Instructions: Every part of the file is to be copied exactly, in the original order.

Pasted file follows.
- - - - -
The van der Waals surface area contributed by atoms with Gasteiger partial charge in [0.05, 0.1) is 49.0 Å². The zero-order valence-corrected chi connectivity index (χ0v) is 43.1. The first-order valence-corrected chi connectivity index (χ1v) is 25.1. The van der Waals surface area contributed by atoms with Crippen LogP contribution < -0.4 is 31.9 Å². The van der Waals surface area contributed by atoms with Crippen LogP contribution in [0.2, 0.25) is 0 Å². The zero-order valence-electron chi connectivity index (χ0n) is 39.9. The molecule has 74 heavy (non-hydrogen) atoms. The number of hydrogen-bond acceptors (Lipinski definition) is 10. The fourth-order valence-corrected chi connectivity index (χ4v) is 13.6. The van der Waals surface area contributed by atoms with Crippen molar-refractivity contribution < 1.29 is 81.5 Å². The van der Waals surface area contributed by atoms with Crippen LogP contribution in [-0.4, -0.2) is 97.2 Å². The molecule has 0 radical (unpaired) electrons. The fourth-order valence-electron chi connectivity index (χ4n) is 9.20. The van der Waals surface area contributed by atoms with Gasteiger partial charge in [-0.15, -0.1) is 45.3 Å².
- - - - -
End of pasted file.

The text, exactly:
The van der Waals surface area contributed by atoms with Gasteiger partial charge in [0.05, 0.1) is 49.0 Å². The zero-order valence-corrected chi connectivity index (χ0v) is 43.1. The first-order valence-corrected chi connectivity index (χ1v) is 25.1. The van der Waals surface area contributed by atoms with Crippen LogP contribution < -0.4 is 31.9 Å². The van der Waals surface area contributed by atoms with Crippen LogP contribution in [0.2, 0.25) is 0 Å². The zero-order valence-electron chi connectivity index (χ0n) is 39.9. The molecule has 74 heavy (non-hydrogen) atoms. The number of hydrogen-bond acceptors (Lipinski definition) is 10. The fourth-order valence-corrected chi connectivity index (χ4v) is 13.6. The van der Waals surface area contributed by atoms with Crippen molar-refractivity contribution < 1.29 is 81.5 Å². The van der Waals surface area contributed by atoms with Crippen LogP contribution in [-0.4, -0.2) is 97.2 Å². The molecule has 0 radical (unpaired) electrons. The fourth-order valence-electron chi connectivity index (χ4n) is 9.20. The van der Waals surface area contributed by atoms with Gasteiger partial charge in [-0.15, -0.1) is 45.3 Å².